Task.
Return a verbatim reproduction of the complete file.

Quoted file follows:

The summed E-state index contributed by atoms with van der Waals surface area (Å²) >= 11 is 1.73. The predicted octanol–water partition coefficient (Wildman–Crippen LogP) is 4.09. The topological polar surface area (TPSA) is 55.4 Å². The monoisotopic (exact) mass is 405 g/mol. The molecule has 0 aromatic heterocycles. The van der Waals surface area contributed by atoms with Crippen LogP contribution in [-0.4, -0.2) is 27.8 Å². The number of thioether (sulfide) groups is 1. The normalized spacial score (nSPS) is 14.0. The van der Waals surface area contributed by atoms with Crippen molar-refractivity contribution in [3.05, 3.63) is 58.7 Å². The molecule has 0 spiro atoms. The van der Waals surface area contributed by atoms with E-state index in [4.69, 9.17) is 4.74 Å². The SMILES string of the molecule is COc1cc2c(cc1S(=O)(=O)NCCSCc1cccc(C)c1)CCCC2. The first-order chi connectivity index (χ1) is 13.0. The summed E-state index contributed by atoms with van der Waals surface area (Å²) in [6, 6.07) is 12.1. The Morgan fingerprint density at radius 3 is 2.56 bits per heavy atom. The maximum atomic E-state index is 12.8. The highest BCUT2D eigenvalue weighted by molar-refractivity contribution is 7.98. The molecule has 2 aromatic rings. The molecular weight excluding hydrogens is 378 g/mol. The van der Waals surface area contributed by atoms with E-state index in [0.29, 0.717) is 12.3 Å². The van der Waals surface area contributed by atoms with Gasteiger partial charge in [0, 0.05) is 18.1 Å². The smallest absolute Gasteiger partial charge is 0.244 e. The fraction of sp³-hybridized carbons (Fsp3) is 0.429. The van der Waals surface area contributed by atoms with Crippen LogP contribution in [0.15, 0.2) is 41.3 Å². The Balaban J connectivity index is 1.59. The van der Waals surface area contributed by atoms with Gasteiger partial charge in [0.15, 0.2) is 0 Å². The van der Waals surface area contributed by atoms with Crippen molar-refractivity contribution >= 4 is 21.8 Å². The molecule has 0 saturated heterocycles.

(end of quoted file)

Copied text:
The summed E-state index contributed by atoms with van der Waals surface area (Å²) >= 11 is 1.73. The predicted octanol–water partition coefficient (Wildman–Crippen LogP) is 4.09. The topological polar surface area (TPSA) is 55.4 Å². The monoisotopic (exact) mass is 405 g/mol. The molecule has 0 aromatic heterocycles. The van der Waals surface area contributed by atoms with Crippen LogP contribution in [-0.4, -0.2) is 27.8 Å². The number of thioether (sulfide) groups is 1. The normalized spacial score (nSPS) is 14.0. The van der Waals surface area contributed by atoms with Crippen molar-refractivity contribution in [3.05, 3.63) is 58.7 Å². The molecule has 0 spiro atoms. The van der Waals surface area contributed by atoms with E-state index in [4.69, 9.17) is 4.74 Å². The SMILES string of the molecule is COc1cc2c(cc1S(=O)(=O)NCCSCc1cccc(C)c1)CCCC2. The first-order chi connectivity index (χ1) is 13.0. The summed E-state index contributed by atoms with van der Waals surface area (Å²) in [6, 6.07) is 12.1. The Morgan fingerprint density at radius 3 is 2.56 bits per heavy atom. The maximum atomic E-state index is 12.8. The highest BCUT2D eigenvalue weighted by molar-refractivity contribution is 7.98. The molecule has 2 aromatic rings. The molecular weight excluding hydrogens is 378 g/mol. The van der Waals surface area contributed by atoms with E-state index in [0.29, 0.717) is 12.3 Å². The van der Waals surface area contributed by atoms with Gasteiger partial charge in [0, 0.05) is 18.1 Å². The smallest absolute Gasteiger partial charge is 0.244 e. The fraction of sp³-hybridized carbons (Fsp3) is 0.429. The van der Waals surface area contributed by atoms with Crippen LogP contribution in [0.15, 0.2) is 41.3 Å². The Balaban J connectivity index is 1.59. The van der Waals surface area contributed by atoms with Gasteiger partial charge in [0.15, 0.2) is 0 Å². The van der Waals surface area contributed by atoms with Crippen molar-refractivity contribution >= 4 is 21.8 Å². The molecule has 0 saturated heterocycles.